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Angela Merkel partly responsible for AfD success, Foreign Minister Gabriel says

Sigmar Gabriel has said that Chancellor Merkel is partially to blame for the rise of the far-right AfD party. Germany's foreign minister has said Merkel failed to take care of those who feel forgotten by the government.

German Foreign Minister Sigmar Gabriel said in an interview published Thursday that Chancellor Angela Merkel's domestic policy mistakes boosted the popularity of the far-right populist Alternative for Germany (AfD) party.

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"Not every potential AfD voter is a right-wing radical," Gabriel told German news magazine Der Spiegel.

Gabriel, a Social Democratic Party (SPD) politician who until recently held the post of economy minister, said that during the refugee crisis he had encouraged Merkel's conservative alliance (CDU/CSU) to take care of German residents in the country through social welfare programs.

Read more: German election — What do the terms 'right' and 'left' mean, if both CDU and SPD are in the center?

"It was tremendously difficult to explain to Angela Merkel and the CDU/CSU that we also need to take care of those who otherwise feel that we forgot about them," Gabriel said.

After his predecessor Frank-Walter Steinmeier took on the role of German president, Gabriel became the country's new foreign minister. In this position, Gabriel said proposals to triple social housing and guarantee a minimum pension were dismissed as "pitiful" by Finance Minister Wolfgang Schäuble.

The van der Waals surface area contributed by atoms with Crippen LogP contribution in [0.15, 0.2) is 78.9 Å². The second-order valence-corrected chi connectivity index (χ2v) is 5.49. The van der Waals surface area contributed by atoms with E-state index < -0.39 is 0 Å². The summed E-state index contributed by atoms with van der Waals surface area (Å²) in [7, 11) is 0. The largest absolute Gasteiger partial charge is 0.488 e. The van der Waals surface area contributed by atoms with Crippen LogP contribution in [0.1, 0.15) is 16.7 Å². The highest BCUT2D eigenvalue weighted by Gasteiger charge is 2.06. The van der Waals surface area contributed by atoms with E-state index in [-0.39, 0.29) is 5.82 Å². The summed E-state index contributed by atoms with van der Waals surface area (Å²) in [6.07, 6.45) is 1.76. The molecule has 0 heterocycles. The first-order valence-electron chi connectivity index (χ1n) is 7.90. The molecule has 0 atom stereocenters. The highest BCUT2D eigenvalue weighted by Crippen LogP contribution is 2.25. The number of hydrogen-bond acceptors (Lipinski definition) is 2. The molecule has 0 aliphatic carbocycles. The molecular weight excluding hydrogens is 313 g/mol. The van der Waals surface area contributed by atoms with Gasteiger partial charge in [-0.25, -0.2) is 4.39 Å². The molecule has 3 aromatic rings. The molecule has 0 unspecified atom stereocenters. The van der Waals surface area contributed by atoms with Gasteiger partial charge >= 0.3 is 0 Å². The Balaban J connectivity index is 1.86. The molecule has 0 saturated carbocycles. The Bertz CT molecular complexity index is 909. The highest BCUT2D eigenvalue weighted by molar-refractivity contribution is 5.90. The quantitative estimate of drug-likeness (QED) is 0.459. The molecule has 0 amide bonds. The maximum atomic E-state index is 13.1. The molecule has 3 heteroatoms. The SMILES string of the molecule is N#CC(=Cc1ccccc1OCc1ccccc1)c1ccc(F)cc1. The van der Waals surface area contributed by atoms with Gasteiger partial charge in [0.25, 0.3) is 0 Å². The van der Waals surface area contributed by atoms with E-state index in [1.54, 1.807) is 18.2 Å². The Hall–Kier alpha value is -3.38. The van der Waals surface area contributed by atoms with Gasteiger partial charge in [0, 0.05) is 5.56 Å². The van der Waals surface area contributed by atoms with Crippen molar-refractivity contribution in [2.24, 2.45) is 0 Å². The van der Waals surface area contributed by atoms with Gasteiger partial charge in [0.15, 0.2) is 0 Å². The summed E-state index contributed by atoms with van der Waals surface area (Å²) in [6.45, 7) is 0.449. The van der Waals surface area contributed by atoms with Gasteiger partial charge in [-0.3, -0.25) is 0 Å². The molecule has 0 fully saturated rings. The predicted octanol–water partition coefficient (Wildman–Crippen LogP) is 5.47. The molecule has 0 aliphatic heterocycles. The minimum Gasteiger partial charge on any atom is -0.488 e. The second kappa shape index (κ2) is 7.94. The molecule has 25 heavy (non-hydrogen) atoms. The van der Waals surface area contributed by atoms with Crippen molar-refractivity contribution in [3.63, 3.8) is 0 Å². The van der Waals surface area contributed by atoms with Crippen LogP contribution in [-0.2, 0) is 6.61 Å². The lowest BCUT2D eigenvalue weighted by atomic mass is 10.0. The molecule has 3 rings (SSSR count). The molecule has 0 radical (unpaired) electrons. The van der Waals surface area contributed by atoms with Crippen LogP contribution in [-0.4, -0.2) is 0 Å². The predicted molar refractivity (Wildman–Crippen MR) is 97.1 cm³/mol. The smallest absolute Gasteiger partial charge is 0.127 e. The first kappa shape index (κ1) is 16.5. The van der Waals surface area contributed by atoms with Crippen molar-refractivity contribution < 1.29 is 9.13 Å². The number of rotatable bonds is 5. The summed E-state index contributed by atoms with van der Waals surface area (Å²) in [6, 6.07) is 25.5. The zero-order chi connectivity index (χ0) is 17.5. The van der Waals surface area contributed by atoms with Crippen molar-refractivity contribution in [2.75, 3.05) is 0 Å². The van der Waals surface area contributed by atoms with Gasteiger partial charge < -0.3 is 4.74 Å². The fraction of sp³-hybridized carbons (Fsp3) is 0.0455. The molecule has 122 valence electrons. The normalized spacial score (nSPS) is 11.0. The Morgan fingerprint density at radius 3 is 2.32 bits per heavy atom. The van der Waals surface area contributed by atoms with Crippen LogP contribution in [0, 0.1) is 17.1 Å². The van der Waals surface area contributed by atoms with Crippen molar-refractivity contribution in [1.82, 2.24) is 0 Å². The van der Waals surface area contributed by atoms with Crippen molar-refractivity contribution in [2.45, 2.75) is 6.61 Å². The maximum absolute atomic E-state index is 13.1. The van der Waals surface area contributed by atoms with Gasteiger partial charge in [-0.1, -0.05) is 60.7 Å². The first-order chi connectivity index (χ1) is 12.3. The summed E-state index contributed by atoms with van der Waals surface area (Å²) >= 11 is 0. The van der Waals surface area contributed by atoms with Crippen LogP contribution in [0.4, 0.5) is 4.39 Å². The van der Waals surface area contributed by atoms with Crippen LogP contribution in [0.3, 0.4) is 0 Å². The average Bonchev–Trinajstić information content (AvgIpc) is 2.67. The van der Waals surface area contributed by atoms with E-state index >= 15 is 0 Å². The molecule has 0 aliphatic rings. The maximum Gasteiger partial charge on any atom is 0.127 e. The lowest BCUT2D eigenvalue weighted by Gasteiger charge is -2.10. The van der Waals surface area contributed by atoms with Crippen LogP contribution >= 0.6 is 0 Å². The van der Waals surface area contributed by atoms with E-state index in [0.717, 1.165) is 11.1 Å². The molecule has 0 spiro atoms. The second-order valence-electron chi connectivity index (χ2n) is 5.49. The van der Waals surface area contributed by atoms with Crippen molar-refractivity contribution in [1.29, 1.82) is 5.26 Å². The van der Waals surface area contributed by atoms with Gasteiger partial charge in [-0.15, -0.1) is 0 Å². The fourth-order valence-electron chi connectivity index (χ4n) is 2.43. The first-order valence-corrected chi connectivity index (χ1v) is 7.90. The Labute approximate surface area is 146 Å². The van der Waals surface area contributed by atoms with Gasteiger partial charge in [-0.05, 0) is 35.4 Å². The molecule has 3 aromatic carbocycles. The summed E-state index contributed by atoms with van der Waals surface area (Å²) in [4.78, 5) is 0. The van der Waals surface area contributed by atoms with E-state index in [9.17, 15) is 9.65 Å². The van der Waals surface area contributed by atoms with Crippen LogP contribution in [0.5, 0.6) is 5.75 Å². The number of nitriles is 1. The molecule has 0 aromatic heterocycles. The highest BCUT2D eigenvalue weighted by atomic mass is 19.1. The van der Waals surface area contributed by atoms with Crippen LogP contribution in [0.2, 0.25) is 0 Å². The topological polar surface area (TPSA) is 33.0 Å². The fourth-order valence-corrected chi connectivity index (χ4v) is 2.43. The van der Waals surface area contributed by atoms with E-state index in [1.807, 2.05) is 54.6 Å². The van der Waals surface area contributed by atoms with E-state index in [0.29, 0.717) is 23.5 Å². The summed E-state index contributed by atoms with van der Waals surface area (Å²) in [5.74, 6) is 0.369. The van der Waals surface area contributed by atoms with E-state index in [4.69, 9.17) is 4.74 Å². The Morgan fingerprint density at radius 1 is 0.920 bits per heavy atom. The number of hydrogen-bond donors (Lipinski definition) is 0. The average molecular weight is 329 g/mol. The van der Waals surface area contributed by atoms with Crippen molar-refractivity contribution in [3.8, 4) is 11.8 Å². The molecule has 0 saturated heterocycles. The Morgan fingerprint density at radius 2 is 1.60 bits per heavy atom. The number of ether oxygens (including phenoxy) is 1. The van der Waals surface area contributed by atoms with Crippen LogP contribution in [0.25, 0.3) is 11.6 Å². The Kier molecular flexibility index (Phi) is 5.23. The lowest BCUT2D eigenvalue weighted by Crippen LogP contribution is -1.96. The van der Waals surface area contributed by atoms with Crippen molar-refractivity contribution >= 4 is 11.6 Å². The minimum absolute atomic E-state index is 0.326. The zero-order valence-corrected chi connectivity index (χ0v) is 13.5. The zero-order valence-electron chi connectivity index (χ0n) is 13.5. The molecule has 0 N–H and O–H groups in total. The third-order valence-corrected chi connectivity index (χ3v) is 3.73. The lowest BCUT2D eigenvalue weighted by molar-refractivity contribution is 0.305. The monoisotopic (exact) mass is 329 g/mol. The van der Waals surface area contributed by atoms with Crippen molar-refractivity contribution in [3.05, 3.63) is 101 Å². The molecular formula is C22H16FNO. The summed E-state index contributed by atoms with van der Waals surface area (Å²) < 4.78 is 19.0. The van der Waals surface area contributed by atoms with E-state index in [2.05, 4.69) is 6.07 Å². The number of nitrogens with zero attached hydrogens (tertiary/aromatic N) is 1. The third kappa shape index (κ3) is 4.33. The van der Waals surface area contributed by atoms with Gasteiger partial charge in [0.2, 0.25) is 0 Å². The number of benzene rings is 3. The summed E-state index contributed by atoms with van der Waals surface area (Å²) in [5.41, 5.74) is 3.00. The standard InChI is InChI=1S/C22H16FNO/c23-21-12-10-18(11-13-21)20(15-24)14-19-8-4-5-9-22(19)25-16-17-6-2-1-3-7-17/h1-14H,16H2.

Read more: 10 things you need to know about Germany's right-wing AfD

'Nazis will speak in parliament'

Furthermore, Gabriel said his calls for "double integration" were ignored. The SPD plan aimed to integrate refugees who had recently arrived in Germany and to continue strengthening social welfare programs at home by limiting housing price rises and hiring more teachers and police officers.

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"Right-wing radicals shamelessly exploit these failures," the foreign minister told Der Spiegel.

Read more: Far-right AfD leader Alice Weidel 'employed Syrian refugee as cleaner'

Gabriel said the Bundestag's final parliament session last week was a sad and reflective event for him because "it was probably the last session of our parliament without a radical right-wing member of parliament."

"If the AfD actually makes it into the Bundestag, Nazis will speak in Reichstag [the building that houses the Bundestag] for the first time in over 70 years," Gabriel told Der Spiegel.

The AfD is currently polling between eight percent and 11 percent — putting it well above the five percent threshold needed to gain parliamentary representation after Germany's September 24 election.

Gabriel's SPD is polling between 21 percent and 24 percent while Merkel's CDU/CSU alliance is currently well in first place, polling between 36 percent and 38 percent.

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